“This Momentary” focuses on the merchants and craftsmen around Dubai's Al Khor (Creek) area. Many of these traders have occupied that part of the city from more that 30 years. They shared their stories and some of their personal items. Through this collection of cherished photographs, atypical religious items, worn out clothes and old radio players; the personal narratives of each contributor was emphasised and the multicultural make up of Dubai, while subjectively outlining a regional map of labour forces.

Gabriela Maj

Gabriela Maj grew up in Poland, Germany and Canada. She obtained a Bachelor of Fine Art degree in Photography from Parsons School of Design at the New School University in New York and later went on to complete an Interdisciplinary Master’s degree in Anthropology at Columbia University.
Over the course of five years, Maj travelled independently throughout Afghanistan visiting women's prison facilities where she interviewed and photographed over 100 incarcerated individuals for her new book Almond Garden (Daylight). The project's primary goal is to raise awareness about the unjust incarceration of women for moral crimes while honoring the individuals featured. 

Jeff Topping and Anna Zacharias

Jeff Topping has more than 25 years experience as a Photojournalist and Travel Photographer working in more than 20 countries on commissioned and self-generated assignments. Topping was based in Arizona in the U.S. prior to coming to the UAE in 2008 to work as a staff photographer for The National newspaper.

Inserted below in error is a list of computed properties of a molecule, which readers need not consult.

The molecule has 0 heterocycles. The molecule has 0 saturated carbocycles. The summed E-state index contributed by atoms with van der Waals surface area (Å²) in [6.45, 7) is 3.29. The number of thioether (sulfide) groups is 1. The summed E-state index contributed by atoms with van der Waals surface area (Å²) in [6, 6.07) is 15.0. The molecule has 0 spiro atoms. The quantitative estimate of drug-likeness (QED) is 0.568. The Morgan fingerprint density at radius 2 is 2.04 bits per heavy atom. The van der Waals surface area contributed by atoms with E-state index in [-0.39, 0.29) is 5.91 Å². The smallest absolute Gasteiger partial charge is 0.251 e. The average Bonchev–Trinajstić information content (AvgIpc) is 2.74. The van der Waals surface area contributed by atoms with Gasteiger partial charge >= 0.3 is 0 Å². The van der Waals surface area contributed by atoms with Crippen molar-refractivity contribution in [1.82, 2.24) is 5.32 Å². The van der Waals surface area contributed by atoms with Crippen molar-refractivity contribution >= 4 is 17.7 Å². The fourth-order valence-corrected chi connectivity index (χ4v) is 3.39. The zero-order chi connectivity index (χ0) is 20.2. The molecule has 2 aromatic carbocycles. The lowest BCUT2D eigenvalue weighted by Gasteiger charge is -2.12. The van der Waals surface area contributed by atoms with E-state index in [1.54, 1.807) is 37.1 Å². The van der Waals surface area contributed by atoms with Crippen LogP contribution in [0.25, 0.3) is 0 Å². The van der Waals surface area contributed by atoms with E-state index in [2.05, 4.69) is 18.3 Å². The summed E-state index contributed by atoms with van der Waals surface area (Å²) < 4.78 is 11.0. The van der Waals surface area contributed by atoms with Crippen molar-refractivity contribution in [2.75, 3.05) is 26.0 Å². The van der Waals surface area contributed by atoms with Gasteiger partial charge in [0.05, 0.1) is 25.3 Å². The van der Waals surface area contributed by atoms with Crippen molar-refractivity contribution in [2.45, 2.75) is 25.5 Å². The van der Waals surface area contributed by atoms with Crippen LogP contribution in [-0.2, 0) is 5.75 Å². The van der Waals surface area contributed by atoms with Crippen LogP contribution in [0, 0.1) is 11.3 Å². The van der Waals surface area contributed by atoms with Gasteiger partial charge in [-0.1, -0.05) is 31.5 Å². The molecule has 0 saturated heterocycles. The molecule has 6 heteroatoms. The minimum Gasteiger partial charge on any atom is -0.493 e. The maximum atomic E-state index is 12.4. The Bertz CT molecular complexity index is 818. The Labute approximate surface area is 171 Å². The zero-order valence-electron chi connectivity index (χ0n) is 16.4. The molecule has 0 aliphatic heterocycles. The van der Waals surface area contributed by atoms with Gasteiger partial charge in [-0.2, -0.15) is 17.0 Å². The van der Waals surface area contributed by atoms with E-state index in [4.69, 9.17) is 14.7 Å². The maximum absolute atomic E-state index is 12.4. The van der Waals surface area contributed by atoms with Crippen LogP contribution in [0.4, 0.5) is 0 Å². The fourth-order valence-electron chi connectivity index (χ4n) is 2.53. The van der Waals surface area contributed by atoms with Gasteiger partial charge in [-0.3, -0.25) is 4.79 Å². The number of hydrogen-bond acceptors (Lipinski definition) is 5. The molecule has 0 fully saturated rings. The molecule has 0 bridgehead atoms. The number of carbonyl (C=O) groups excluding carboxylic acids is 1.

Anna Zacharias is a Canadian journalist raised in Ras Al Khaimah. She reported for The National newspaper from 2008 to 2014. For three of those years she was based in Ras Al Khaimah, covering health, environment, crime, labor, road safety, politics and in-depth features. She was a senior features writer in Abu Dhabi, specializing in UAE pop heritage. She wrote The National’s camel blog, A Year at the Camel Races.

Topping and Zacharias will share their series "People of Ras al Khaimah", which contains personal stories of more than 50 long-time RAK residents, whose families have been in Ras Al Khaimah for generations. It includes geographic shorts from urban and rural areas. Witnesses to the early post-oil era are now retiring overseas, whilst Emirati elders are aging.

Mahesh Shantaram

Mahesh Shantaram is a photographer based in Bangalore, India. Wasting away in a cubicle in Washington DC in 2005, Shantaram sought a more worthy pursuit in life, and went to Paris to study photography. Upon returning to India the following year, he found an opportunity in wedding photography. 
The guise of a wedding photographer has provided Shantaram access and opportunity to further his fictional photo series, Matrimania. It's a story that runs through one dreary wedding night, shot over six years, presenting a view of Indian society seen through the prism of its wedding culture.